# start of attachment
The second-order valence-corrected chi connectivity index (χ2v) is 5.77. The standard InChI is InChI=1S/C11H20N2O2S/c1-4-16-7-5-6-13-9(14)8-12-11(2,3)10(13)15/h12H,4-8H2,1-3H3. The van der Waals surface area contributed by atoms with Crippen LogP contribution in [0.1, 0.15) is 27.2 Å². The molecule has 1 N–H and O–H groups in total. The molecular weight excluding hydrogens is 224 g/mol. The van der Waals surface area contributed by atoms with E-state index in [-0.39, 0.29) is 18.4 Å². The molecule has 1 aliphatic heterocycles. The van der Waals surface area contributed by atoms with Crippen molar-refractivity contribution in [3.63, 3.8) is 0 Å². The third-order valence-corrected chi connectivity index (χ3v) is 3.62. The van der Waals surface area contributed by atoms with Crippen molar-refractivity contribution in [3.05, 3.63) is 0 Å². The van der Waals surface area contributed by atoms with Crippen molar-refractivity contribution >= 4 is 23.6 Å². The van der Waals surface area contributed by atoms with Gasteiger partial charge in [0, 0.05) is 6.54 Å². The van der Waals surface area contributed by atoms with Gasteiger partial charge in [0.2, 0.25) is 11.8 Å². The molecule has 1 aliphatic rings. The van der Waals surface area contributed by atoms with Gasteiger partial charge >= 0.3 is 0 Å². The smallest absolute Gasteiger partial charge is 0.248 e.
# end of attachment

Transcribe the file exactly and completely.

The second-order valence-corrected chi connectivity index (χ2v) is 5.77. The standard InChI is InChI=1S/C11H20N2O2S/c1-4-16-7-5-6-13-9(14)8-12-11(2,3)10(13)15/h12H,4-8H2,1-3H3. The van der Waals surface area contributed by atoms with Crippen LogP contribution in [0.1, 0.15) is 27.2 Å². The molecule has 1 N–H and O–H groups in total. The molecular weight excluding hydrogens is 224 g/mol. The van der Waals surface area contributed by atoms with E-state index in [-0.39, 0.29) is 18.4 Å². The molecule has 1 aliphatic heterocycles. The van der Waals surface area contributed by atoms with Crippen molar-refractivity contribution in [3.63, 3.8) is 0 Å². The third-order valence-corrected chi connectivity index (χ3v) is 3.62. The van der Waals surface area contributed by atoms with Crippen molar-refractivity contribution in [3.05, 3.63) is 0 Å². The van der Waals surface area contributed by atoms with Crippen molar-refractivity contribution >= 4 is 23.6 Å². The van der Waals surface area contributed by atoms with Gasteiger partial charge in [0, 0.05) is 6.54 Å². The van der Waals surface area contributed by atoms with Gasteiger partial charge in [0.2, 0.25) is 11.8 Å². The molecule has 1 aliphatic rings. The van der Waals surface area contributed by atoms with Gasteiger partial charge >= 0.3 is 0 Å². The smallest absolute Gasteiger partial charge is 0.248 e.